Saturday, November 10, 2007
All of the latest paid mail-orders and eBay auctions are packed up. I will do a Post Office run on Tuesday - Monday is Veterans Day. I will then do one last mail run next weekend, prior to heading to the U.K. Thanks to everyone who ordered and/or bid this month, in support of the short BLOODYMINDED U.K. tour!
Check our MySpace page for new updates to our tour schedule. The second London show has changed and it looks like Edinburgh has finally fallen into place...
Thursday, November 08, 2007
Jason Soliday and Mark Solotroff
Wow, was this my last Chicago show for the year? Last night had a fun, if somewhat more "cerebral" feel to it... (as in "head music") Thanks to everyone who came out to support. It was a pretty decent midweek crowd on a cold and damp night.
Unfortunately, Alivia arrived with a debilitating headache, so Demons played their set sans video. While I certainly missed the opportunity to see Alivia do her great visuals, Nate and Steve performed such a dense, composed set of synthesizer music, that my mind was kept busy with its own internal cinema.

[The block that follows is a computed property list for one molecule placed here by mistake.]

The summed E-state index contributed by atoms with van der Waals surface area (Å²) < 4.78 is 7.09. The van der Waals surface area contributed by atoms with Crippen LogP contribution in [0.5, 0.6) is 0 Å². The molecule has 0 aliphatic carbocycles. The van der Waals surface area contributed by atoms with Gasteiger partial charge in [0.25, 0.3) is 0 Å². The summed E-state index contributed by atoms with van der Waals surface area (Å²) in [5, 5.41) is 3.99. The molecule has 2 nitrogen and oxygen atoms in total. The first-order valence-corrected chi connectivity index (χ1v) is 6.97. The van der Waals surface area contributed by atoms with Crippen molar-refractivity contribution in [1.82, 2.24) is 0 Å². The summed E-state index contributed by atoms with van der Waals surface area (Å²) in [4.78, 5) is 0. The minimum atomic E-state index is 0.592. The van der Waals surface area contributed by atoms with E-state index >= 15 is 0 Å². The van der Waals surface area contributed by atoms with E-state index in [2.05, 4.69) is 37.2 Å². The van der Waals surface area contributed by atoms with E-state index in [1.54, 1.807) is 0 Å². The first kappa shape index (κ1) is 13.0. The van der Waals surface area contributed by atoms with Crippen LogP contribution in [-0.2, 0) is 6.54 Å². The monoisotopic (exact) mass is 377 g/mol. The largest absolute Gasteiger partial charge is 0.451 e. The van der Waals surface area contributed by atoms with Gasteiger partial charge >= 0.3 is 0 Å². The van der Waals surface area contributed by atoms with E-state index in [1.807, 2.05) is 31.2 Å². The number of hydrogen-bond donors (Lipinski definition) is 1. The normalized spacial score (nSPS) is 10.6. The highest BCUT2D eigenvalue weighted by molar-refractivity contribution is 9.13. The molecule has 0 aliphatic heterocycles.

Last night's Vertonen set was also synth based, and I always enjoy when Blake brings out that big Russian beast. I particularly enjoyed the occasional bursts of static from what I think was a shortwave radio, which added punctuation to the flowing synth work. The crisp, sharp ending really snapped me back into the moment.
Jason and I started off the night, and we had been discussing doing something fairly different from our previous shows. We wanted to focus more on bass and droning, as opposed to the sharper high-end feedback attack, etc. I was cool with that, especially after my recent run of over-the-top piercing solo shows. I cut out all of the high frequencies on my microphones and while Jason built a foundation of organ and accents of record player scratchiness, I began chanting through a more low-end microphone set up. I will let Blake's review finish things off:
"Soliday and Solotroff delivered probably the best set i’ve heard them do; a lot of skritchy, crackling, and dense higher-end turntable run out groove sounds from Jason and low bass breathing hum from Mark (pierced with intermittent feedback that was well placed but didn’t crowd / overwhelm the mix) was the driving force for their set. I liked that their sound palette was much more restrained; it allowed more “nuance” and less “overwhelming bombardment,” and to that end I think they came across as more focused than other sets I’ve heard. "
Wednesday, November 07, 2007
1550 N. Milwaukee Avenue, 3rd Floor
Chicago, IL 60647